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The Politics of New Social Movements - Why is it difficult to define a "new social movement"?

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The Politics of New Social Movements EUC308 Why is it difficult to define a "new social movement"? When one thinks of "new social movements" (NSM's) it is fair to say that a number of images may spring into peoples' minds. To some, Swampy chaining himself to a tree will automatically be imagined, for others, they may think of the anti-globalisation protests in Seattle or on the streets of London. The fact is that both of these ideas come under this broad title and it is for that reason that it can de difficult to define exactly what is meant by an NSM. This essay will attempt to address why NSM's have come into existence, which sections of society choose to become involved and how these groups operate. Having done this, the essay will then attempt to show why defining an NSM is problematic. It is fair to say that most people who choose to participate in NSM's do so because they feel that conventional politics does not or has not dealt with the issues that they feel are important. It is, therefore, the aim of the NSM's to highlight these issues and bring them to the attention of either the politicians or the general public in the hope that government policy will adopt a different strategy. It has been said that "one repeated motif in the discussion of new social movements is the view that they are, in contrast to older movements, primarily social or cultural in nature and only secondary, if at all, political." ...read more.


Of course, this is a very extreme example of a NSM and when we look at more mainstream groups the structure is less militant but the basic ideas remain the same. On a whole, NSM's attempt to avoid the hierarchical approach of the conventional political parties and instead choose to opt for a more co-operative system. The CND is actually an example of how a structured organisation can exist within the informally organized Peace Movement. It is difficult to describe the structure of an NSM as even the word 'structure' suggests some kind of organisation. Referring to NSM's as groups also causes problems as this suggests that there would be some kind of hierarchy when in fact, as Brand et al. suggest "New social movement theorists maintain that these groups prefer a decentralized, open, and democratic structure that is more in tune with the participatory tendencies of their supporters." (Dalton et al., 1990:13). It is clear that NSM's choose to steer away from creating any formal structure as to avoid becoming the political parties that they are attempting to influence. The structure of NSM's has strong links with their ideology. NSM's are inclined to believe more in a co-operative society where every person has his or her own personal space in which they have the right to exist and the right to choose how they wish to live their lives. ...read more.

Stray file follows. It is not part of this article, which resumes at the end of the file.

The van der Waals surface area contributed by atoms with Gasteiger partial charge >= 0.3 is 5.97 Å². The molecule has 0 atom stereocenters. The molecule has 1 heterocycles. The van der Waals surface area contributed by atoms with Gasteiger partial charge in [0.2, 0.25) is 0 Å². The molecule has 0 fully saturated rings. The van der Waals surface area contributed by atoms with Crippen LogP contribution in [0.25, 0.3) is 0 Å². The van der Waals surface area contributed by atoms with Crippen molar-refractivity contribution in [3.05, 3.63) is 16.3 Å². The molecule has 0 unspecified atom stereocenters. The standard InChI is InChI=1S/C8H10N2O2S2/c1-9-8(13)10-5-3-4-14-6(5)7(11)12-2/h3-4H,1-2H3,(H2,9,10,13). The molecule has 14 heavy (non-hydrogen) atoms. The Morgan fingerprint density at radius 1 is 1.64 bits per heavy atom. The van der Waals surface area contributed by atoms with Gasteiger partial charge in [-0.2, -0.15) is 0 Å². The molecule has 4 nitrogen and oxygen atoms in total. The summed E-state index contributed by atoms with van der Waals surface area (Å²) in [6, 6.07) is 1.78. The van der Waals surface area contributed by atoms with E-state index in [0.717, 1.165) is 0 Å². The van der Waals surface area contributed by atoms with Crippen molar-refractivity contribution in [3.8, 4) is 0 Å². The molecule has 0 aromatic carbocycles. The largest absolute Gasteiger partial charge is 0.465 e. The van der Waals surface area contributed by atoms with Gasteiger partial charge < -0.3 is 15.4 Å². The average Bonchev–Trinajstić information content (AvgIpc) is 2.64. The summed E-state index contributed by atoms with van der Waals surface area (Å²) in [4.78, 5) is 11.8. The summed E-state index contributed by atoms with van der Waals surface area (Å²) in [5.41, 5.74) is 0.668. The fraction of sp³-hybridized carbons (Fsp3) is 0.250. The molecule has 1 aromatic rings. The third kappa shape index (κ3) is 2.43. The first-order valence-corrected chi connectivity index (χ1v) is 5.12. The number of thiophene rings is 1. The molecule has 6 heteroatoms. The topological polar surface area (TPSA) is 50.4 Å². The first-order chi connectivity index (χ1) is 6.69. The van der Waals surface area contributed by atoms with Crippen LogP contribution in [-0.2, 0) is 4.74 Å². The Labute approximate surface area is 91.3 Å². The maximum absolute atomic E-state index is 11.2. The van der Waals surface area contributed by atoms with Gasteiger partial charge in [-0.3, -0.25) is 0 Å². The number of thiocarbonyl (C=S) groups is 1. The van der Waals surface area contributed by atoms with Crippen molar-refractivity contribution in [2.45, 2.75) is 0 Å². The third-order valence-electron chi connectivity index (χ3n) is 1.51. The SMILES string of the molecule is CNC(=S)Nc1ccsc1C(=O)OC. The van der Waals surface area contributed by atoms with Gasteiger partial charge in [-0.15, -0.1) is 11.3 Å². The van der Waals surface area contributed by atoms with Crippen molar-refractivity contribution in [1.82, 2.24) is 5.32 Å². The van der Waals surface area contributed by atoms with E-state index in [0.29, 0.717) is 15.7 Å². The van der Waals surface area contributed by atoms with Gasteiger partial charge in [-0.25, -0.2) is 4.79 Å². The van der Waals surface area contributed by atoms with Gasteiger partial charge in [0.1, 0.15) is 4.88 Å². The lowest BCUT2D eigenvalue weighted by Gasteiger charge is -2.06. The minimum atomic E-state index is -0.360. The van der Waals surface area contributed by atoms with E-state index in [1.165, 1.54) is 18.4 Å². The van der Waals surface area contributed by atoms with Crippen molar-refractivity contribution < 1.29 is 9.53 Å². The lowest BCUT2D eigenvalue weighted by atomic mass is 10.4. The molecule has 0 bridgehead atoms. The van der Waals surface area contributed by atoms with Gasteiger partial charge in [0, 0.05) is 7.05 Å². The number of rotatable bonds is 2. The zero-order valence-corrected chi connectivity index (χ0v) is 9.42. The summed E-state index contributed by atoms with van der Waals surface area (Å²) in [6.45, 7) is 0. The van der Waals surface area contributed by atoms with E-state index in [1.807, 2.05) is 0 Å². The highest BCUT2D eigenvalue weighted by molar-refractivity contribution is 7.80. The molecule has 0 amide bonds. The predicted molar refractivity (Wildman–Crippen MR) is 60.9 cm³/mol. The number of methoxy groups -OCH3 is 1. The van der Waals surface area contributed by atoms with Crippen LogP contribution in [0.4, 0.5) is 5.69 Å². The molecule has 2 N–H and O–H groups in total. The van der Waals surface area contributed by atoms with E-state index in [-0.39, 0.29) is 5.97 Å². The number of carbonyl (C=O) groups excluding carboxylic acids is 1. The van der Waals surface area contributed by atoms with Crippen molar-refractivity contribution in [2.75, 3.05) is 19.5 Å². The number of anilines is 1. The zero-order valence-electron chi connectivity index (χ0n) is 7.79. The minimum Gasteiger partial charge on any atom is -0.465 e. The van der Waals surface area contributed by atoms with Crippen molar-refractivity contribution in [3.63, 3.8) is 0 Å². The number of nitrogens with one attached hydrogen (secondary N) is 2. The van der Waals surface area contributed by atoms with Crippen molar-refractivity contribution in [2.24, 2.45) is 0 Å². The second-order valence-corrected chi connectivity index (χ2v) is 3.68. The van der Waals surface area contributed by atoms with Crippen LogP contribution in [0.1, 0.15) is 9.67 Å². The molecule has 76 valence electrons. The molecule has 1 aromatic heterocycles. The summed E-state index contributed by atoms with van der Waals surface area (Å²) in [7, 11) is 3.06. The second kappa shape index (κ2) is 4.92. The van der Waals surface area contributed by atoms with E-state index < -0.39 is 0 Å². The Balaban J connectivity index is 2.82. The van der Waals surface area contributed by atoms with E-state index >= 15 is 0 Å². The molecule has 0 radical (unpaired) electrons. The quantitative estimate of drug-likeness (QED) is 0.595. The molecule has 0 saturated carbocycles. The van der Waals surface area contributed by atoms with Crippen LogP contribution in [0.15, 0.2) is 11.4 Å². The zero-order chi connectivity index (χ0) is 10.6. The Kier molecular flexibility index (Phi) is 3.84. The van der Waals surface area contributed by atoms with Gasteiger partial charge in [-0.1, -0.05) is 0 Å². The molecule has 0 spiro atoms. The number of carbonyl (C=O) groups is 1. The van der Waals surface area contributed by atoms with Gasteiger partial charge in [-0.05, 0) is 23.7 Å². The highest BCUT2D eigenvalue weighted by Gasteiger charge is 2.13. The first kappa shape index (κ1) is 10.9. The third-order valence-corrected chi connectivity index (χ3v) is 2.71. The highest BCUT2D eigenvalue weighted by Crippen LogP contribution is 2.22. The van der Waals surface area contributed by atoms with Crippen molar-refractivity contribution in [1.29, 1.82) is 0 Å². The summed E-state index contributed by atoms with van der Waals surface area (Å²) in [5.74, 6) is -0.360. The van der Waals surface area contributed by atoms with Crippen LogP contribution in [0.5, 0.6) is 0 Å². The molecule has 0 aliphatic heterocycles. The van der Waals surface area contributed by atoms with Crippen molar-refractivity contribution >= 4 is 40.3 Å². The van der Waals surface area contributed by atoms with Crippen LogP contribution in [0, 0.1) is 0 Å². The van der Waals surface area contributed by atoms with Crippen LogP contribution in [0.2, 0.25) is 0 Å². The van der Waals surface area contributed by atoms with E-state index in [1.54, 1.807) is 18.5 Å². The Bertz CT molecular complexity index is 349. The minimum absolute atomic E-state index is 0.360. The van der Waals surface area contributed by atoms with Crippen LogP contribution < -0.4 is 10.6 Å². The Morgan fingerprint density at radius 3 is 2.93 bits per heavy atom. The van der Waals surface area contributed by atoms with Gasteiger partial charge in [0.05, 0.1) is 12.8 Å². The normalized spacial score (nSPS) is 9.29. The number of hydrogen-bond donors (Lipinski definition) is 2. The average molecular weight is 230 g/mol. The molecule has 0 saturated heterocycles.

Another problem arises when you try to quantify the level of material wealth that constitutes satisfaction and at which point the person decides to give up the search for more money. However, the fact remains that it has become more apparent over the years that it is this new middle class that is the typical adherents to the NSM's but it has not become clear why it is this group. The fact is that these new social movements choose to exist outside the conventional channels of politics. They do not have the same structure as the mainstream political parties as they are not supposed to be as such. They are an ideology that is followed through choice and lead to more extreme measures than usual politics to the extent that adherents make a lifestyle decision. The difficulty in defining NSM's comes from all aspects of their existence. The title of a social movement covers such a diverse range of beliefs and ideas that any kind of set rules will ultimately fail as no statement can be truly all-inclusive. Neither would NSM's want to be able to be defined as it goes against all the ideals for which they stand - the ideals of a hierarchy free alliance where the emphasis is on co-operation and not leadership. This statement itself causes problems, as it is a sweeping generalization of the group of social movements as a whole. The difficulties of defining new social movements appear because of the fact that no two movements or beliefs are exactly the same. ...read more.

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